Take the time today to reflect on a bad decision you made

Yesterday, I went to a Men’s group meeting in Luck, Wisconsin.  This is an interesting group of men led by Mr. Dan Beal, a former high school principal.  They have been meeting every other Wednesday for over eight years now. Each meeting, one man hosts a subject or idea or topic for discussion.  With plenty of coffee and snacks, the group meets for about two hours and shares their ideas on the subject.  Good fun, fellowship and camaraderie are had by all.  In addition, one always learns something from sharing ideas with other people. The subject for yesterday’s discussion was selected by Russ Hanson and dealt with selecting a single decision in our lives that we most regretted and then speculating on “what would our lives have been like”if we had chosen another decision.
I tried very hard for a week to think of a single decision that I regretted and that I would do over. I could not come up with one. I called my friend Bruce and ran this by him.  He said “It does not seem doable. How could you make another decision?”  I agreed with this perspective but it seemed somewhat arrogant to say that there was nothing in my life that could not be changed or perhaps another road I should have taken.  I decided to use the following decision as the basis for my contribution to the group. I wrote it out as follows:
I made this decision when I turned 18 years old.  The year was 1964.  I made it a time right after high school when I could not get into college and the Vietnam War was building up.  The decision I made has profoundly affected my life ever since.  Indeed it is probably the single most important decision I have made in my entire life.  Its repercussions still affect my life to this day.
I decided to go into the USAF.  You may ask why and here are my reasons:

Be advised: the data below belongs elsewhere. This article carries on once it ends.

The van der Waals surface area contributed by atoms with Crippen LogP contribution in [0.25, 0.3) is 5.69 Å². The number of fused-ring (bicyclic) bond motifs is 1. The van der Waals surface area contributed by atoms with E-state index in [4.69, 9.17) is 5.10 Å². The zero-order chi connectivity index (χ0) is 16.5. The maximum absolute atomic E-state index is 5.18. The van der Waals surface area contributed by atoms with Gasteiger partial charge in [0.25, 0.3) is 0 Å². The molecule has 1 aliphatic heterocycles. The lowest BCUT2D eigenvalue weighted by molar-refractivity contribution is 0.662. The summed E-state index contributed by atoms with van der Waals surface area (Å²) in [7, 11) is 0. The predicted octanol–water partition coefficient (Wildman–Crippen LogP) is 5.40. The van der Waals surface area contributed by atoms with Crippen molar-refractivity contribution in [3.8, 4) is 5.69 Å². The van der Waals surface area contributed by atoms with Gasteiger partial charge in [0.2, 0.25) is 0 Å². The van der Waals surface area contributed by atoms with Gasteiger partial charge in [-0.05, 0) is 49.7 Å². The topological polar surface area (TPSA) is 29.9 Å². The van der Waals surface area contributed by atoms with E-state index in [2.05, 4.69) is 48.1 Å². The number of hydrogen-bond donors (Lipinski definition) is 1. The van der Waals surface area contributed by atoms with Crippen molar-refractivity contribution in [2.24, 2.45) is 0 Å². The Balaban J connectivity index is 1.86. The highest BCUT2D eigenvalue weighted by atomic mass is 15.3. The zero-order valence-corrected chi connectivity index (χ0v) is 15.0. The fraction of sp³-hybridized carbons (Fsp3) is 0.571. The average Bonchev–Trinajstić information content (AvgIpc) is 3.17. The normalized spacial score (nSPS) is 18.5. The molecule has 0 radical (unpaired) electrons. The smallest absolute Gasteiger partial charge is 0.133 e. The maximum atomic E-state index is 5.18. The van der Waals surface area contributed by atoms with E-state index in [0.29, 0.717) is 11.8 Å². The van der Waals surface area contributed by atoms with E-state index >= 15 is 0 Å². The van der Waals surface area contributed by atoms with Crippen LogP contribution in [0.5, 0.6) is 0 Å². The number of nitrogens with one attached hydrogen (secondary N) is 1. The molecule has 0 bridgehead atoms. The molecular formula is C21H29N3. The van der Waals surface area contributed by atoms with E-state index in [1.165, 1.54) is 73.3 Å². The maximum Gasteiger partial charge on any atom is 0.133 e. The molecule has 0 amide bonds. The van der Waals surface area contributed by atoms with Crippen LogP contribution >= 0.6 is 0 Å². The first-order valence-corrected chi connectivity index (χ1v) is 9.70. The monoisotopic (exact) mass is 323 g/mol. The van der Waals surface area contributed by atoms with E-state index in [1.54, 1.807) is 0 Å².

1.       I liked the uniforms and thought they would attract more women.
  2.        I assumed it took more brains to be in the Air Force than the Army or Marines
  3.       I had some vague ideas about being a war hero 
  4.          I was sick of living at home and wanted to see the world

I note that this decision was a major mistake.  I will not bother you with the myriad reasons why. Suffice it to say, that none of my reasons really panned out. Thus, the path I should have trod, the decision I should have made was this:  I should have joined the US Marines.  You asked us to speculate as best we could on the changes that this decision would have made in our lives.  However, I can safely say that in my case, this is not mere speculation but true unadulterated fact. I believe beyond a shadow of a doubt that had I joined the Marines and been a Jar Head instead of a Wing Nut the following changes would have occurred in my life:

  •            I would have had relations with a lot more women. Maybe as many as Wilt Chamberlain and that is as some of you know more than 20,000 women.  It turns out, according to reliable statistics, that the Marine uniform is very sexy to a great deal more women than the US Air Force uniform or most any other uniforms.
  •            I would quickly have been selected for OCS and risen in time to at least a 3 star General.  I would have been decorated many times over, seen true combat and no doubt have been at least awarded a Silver Star, a ticker tape parade on Broadway and a meeting with then President Lyndon B. Johnson, whom I might add I subsequently met but that is another story.
  •            As a result of my war hero status, I would have pursued a career in politics and easily have become a US Senator from Wisconsin and perhaps even run for President of the US. With my brains, good looks and military connections, It is highly likely I would have become the next president of the United States instead of Richard Milhous Nixon.
  •           I would now be receiving a tremendous pension. I would be rich beyond belief and living in a great big mansion near Bone Lake where I would be protected by a whole bunch of secret service men who no doubt would be partying with local women even as I speak.
  •             And last, most important and not least, if I had been a US Marine instead of an Air Force wing nut, I would have a really cool tattoo of a bull dog on my right arm instead of the bare skin that now adorns it.
Thank you for allowing me to share my fateful decision with you all here today. I can only hope that if the Hindus are right and I am reborn again, I will make the right choice on my second time around.
By the way, for those of you who might have missed it, there is a moral to this story: Clothes really do make the man!
Well that is my talk and my contribution to the discussion.  Now it is your turn. What decisions have you made that if you had your life to do over, you would change? Why would you change it?  How would your life be different today if you had? 

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